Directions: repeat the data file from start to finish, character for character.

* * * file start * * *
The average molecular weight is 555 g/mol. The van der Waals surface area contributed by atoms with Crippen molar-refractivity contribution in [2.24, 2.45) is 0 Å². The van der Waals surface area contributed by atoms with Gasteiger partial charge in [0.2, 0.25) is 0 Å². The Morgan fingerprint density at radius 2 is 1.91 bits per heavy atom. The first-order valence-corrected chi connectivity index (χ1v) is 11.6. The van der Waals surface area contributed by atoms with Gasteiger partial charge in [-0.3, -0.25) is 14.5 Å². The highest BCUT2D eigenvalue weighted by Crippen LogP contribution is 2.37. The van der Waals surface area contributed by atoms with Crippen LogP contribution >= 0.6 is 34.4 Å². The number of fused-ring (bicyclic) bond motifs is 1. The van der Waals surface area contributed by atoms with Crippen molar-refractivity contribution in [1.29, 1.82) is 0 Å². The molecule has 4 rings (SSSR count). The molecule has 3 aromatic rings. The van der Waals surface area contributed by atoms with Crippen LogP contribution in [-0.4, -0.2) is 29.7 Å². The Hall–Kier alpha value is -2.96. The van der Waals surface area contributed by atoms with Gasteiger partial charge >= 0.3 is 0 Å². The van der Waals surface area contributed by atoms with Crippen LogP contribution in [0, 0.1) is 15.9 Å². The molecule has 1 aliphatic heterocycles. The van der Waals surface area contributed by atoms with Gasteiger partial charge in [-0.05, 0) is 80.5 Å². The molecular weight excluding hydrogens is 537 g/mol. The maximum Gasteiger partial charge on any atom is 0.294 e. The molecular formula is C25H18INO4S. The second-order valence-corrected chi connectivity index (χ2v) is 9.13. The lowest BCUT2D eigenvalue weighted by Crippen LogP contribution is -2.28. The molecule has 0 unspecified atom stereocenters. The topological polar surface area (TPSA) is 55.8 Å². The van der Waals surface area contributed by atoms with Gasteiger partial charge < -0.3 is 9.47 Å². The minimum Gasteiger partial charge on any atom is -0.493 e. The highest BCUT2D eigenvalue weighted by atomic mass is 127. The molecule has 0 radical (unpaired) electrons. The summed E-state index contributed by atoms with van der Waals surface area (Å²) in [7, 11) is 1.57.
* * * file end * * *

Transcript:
The average molecular weight is 555 g/mol. The van der Waals surface area contributed by atoms with Crippen molar-refractivity contribution in [2.24, 2.45) is 0 Å². The van der Waals surface area contributed by atoms with Gasteiger partial charge in [0.2, 0.25) is 0 Å². The Morgan fingerprint density at radius 2 is 1.91 bits per heavy atom. The first-order valence-corrected chi connectivity index (χ1v) is 11.6. The van der Waals surface area contributed by atoms with Gasteiger partial charge in [-0.3, -0.25) is 14.5 Å². The highest BCUT2D eigenvalue weighted by Crippen LogP contribution is 2.37. The van der Waals surface area contributed by atoms with Crippen LogP contribution >= 0.6 is 34.4 Å². The number of fused-ring (bicyclic) bond motifs is 1. The van der Waals surface area contributed by atoms with Crippen molar-refractivity contribution in [1.29, 1.82) is 0 Å². The molecule has 4 rings (SSSR count). The molecule has 3 aromatic rings. The van der Waals surface area contributed by atoms with Crippen LogP contribution in [-0.4, -0.2) is 29.7 Å². The Hall–Kier alpha value is -2.96. The van der Waals surface area contributed by atoms with Gasteiger partial charge >= 0.3 is 0 Å². The van der Waals surface area contributed by atoms with Crippen LogP contribution in [0, 0.1) is 15.9 Å². The molecule has 1 aliphatic heterocycles. The van der Waals surface area contributed by atoms with Gasteiger partial charge in [-0.05, 0) is 80.5 Å². The molecular weight excluding hydrogens is 537 g/mol. The maximum Gasteiger partial charge on any atom is 0.294 e. The molecular formula is C25H18INO4S. The second-order valence-corrected chi connectivity index (χ2v) is 9.13. The lowest BCUT2D eigenvalue weighted by Crippen LogP contribution is -2.28. The molecule has 0 unspecified atom stereocenters. The topological polar surface area (TPSA) is 55.8 Å². The van der Waals surface area contributed by atoms with Gasteiger partial charge < -0.3 is 9.47 Å². The minimum Gasteiger partial charge on any atom is -0.493 e. The highest BCUT2D eigenvalue weighted by atomic mass is 127. The molecule has 0 radical (unpaired) electrons. The summed E-state index contributed by atoms with van der Waals surface area (Å²) in [7, 11) is 1.57.